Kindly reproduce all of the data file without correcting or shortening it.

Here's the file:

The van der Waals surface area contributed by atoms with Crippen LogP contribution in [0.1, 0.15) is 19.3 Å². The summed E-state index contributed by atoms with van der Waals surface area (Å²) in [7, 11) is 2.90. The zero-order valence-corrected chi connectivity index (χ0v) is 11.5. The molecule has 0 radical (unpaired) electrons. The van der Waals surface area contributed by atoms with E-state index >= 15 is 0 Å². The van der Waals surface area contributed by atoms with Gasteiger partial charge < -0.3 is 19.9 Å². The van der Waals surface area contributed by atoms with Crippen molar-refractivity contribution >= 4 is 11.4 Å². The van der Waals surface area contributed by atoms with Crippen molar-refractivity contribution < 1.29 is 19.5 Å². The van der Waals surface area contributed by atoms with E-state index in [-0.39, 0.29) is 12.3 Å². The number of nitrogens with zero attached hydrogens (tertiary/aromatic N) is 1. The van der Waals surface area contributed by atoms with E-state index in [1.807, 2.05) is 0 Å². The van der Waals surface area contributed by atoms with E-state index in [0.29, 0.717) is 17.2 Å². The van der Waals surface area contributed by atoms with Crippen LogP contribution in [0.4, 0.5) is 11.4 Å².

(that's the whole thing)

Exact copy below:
The van der Waals surface area contributed by atoms with Crippen LogP contribution in [0.1, 0.15) is 19.3 Å². The summed E-state index contributed by atoms with van der Waals surface area (Å²) in [7, 11) is 2.90. The zero-order valence-corrected chi connectivity index (χ0v) is 11.5. The molecule has 0 radical (unpaired) electrons. The van der Waals surface area contributed by atoms with E-state index >= 15 is 0 Å². The van der Waals surface area contributed by atoms with Gasteiger partial charge < -0.3 is 19.9 Å². The van der Waals surface area contributed by atoms with Crippen molar-refractivity contribution >= 4 is 11.4 Å². The van der Waals surface area contributed by atoms with Crippen molar-refractivity contribution < 1.29 is 19.5 Å². The van der Waals surface area contributed by atoms with E-state index in [-0.39, 0.29) is 12.3 Å². The number of nitrogens with zero attached hydrogens (tertiary/aromatic N) is 1. The van der Waals surface area contributed by atoms with E-state index in [1.807, 2.05) is 0 Å². The van der Waals surface area contributed by atoms with E-state index in [0.29, 0.717) is 17.2 Å². The van der Waals surface area contributed by atoms with Crippen LogP contribution in [0.4, 0.5) is 11.4 Å².